SpaceX will provide Starlink Internet coverage to 'most of Earth' this year, says Elon Musk

by Evelyn Arevalo February 23, 2021

SpaceX will provide Starlink Internet coverage to 'most of Earth' this year, says Elon Musk

Featured Image Source: Starlink render by @ErcXspace via Twitter.

SpaceX is rapidly launching a constellation of thousands of Starlink satellites to low Earth orbit to provide internet globally. The company’s reusable Falcon 9 rocket fleet enables deployments of 120 satellites per month over the course of two rocket launches, each carrying 60 satellites. To date, they have deployed approximately 1,145 satellites to space into an altitude of around 550-kilometers. Overall, the Starlink network will have 12,000 satellites. SpaceX officials said near-global internet coverage could be achieved with 1,440 satellites in low Earth orbit. SpaceX founder Elon Musk said this week that most of the world will have broadband coverage soon –“Most of Earth by end of year, all by next year, then it’s about densifying coverage,” he shared via Twitter.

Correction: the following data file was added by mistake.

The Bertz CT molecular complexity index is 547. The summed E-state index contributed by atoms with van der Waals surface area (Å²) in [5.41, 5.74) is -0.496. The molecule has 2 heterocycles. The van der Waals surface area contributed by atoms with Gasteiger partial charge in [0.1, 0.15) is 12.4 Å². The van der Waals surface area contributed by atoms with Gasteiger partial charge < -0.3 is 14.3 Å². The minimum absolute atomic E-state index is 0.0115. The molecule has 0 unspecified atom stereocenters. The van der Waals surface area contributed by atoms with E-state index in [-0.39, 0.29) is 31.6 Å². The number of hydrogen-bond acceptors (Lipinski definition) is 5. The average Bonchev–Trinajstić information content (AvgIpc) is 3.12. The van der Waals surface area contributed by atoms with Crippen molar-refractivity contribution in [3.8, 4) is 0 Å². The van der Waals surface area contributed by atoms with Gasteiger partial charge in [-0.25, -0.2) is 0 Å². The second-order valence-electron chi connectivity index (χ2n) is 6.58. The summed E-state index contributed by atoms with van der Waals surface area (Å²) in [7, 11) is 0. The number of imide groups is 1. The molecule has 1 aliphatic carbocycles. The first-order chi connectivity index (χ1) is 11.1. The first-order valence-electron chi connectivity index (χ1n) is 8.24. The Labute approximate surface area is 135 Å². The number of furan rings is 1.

“Important to note that cellular will always have the advantage in dense urban areas. Satellites are best for low to medium population density areas,” he stated. The company primarily targets to connect rural and remote communities where traditional internet infrastructure is not established or unreliable. Musk had previously said that Starlink will have limited availability in large cities “because the bandwidth per cell is simply not high enough” and that “Starlink will serve the hardest-to-serve customers that telcos [telecommunication companies] otherwise have trouble doing with landlines or even with [...] cell towers,” he said. 

The company already provides broadband service in portions of the United States, Canada, United Kingdom, and soon in other countries across Europe, including Germany, France, and Greece by April. SpaceX started to accept service pre-orders via Starlink.com earlier this month at a 'first-come, first-served' basis, given to limited coverage per region. A Twitter user from the U.S. state of Chicago shared his Starlink speed ranged between 77 and 130 Mb/s [megabits per second] to which Musk responded –“Speed will double to ~300Mb/s & latency will drop to ~20ms [milliseconds] later this year,” he said. Latency is the amount of delay it takes for data to travel to and from its destination. The internet speed will increase gradually as more satellites are launched to low Earth orbit.

 

 

*Author’s Note - Find me on my new Twitter: Evelyn Janeidy Arevalo
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Featured Image Source:  Starlink render by @ErcXspace via Twitter.





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